from Prefatory Note. [Poetical Works. London: Pickering, 1834]
Encinctured with a twine of leaves,
That leafy twine his only dress!
A lovely Boy was plucking fruits,
By moonlight, in a wilderness.
The moon was bright, the air was free,
And fruits and flowers together grew
On many a shrub and many a tree:
And all put on a gentle hue,
Hanging in the shadowy air
Like a picture rich and rare.
It was a climate where, they say,
The night is more belov'd than day.
But who that beauteous Boy beguil'd,
That beauteous Boy to linger here?
Alone, by night, a little child,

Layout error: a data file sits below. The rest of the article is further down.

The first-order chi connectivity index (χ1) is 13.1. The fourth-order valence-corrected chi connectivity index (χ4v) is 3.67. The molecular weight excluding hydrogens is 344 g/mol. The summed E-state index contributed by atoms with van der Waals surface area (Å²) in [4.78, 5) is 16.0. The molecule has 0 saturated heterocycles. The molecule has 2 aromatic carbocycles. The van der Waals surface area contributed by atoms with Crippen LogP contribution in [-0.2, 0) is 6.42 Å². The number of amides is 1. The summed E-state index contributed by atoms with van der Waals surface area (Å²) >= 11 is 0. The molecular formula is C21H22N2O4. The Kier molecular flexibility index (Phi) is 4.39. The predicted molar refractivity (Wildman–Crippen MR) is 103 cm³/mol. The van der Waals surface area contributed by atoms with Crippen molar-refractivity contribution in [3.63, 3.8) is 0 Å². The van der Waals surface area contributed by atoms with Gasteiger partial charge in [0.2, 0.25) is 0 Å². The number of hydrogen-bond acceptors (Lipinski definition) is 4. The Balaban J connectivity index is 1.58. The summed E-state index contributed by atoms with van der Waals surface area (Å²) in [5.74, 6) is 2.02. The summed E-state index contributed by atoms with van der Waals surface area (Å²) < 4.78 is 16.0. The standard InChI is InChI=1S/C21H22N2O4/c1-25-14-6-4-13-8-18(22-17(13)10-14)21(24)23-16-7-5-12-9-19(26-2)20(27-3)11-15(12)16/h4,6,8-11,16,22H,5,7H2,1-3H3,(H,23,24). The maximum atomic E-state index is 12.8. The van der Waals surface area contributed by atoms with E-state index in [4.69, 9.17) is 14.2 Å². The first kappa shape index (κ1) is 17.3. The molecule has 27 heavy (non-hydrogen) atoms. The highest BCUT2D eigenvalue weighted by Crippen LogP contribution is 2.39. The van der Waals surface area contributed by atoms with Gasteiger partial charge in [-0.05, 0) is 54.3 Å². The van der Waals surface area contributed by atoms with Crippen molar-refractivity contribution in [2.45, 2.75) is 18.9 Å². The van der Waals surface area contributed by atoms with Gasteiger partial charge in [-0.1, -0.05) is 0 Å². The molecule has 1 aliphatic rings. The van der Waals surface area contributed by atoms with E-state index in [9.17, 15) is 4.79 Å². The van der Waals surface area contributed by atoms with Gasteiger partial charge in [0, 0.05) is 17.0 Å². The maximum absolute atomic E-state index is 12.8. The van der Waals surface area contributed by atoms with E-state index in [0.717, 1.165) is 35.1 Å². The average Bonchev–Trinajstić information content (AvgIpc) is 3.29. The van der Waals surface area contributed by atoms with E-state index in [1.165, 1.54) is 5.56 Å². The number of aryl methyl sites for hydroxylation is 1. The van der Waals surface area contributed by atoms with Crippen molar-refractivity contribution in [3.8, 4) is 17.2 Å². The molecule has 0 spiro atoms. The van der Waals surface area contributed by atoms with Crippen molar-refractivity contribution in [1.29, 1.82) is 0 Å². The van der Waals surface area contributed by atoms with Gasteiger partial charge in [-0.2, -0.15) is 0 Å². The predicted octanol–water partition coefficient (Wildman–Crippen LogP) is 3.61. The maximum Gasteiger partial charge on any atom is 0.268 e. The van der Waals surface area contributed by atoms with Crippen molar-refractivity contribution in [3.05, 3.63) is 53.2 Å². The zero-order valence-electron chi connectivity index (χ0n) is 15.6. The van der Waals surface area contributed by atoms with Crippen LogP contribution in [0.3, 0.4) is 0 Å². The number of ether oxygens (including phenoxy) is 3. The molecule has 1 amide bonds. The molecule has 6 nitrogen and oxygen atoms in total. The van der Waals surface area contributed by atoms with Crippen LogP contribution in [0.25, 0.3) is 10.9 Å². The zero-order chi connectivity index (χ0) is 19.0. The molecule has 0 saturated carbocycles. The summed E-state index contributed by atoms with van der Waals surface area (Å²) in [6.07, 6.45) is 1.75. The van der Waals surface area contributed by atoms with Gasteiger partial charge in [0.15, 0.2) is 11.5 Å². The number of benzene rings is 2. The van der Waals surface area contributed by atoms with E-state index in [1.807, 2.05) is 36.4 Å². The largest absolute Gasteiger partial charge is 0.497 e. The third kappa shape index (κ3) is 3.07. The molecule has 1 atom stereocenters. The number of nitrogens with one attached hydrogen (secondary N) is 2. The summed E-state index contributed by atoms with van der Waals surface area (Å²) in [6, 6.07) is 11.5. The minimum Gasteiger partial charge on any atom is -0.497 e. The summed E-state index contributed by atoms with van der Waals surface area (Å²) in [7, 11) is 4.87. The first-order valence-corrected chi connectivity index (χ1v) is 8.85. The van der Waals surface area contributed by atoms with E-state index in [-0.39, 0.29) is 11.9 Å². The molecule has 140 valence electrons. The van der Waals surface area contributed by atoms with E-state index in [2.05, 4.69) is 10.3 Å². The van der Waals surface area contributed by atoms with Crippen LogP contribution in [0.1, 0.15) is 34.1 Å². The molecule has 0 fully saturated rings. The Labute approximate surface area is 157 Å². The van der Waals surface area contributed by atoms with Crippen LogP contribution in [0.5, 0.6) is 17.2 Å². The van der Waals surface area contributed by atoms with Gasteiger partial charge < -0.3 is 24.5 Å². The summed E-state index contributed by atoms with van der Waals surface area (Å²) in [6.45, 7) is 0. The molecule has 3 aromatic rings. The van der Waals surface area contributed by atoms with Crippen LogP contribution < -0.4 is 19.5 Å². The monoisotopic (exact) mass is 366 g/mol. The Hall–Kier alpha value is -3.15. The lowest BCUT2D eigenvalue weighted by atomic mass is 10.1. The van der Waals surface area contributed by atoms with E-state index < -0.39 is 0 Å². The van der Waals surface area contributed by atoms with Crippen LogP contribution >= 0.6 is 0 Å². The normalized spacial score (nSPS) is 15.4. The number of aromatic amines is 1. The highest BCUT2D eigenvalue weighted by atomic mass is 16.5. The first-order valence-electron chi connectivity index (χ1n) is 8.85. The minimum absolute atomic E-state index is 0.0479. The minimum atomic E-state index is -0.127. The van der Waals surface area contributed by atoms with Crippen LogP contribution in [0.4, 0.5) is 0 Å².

In place so silent and so wild—
Has he no friend, no loving mother near?
- Samuel Taylor Coleridge
- Jack Stillinger
- Wanderings of Cain
- Canto II
- Poetical Works
- Bijou literary annual
- Aids to Reflection
- The Ancient Mariner
- J.C.C. Mays
- poetical fragment
- Ernest Hartley Coleridge
- The Ghost of Abel
- Cain: a mystery
- Wandering Jew
- British Library manuscripts
- Coleridge notebook
- Valley of Rocks
- William Bartram
- Death of Abel
- Cain and Abel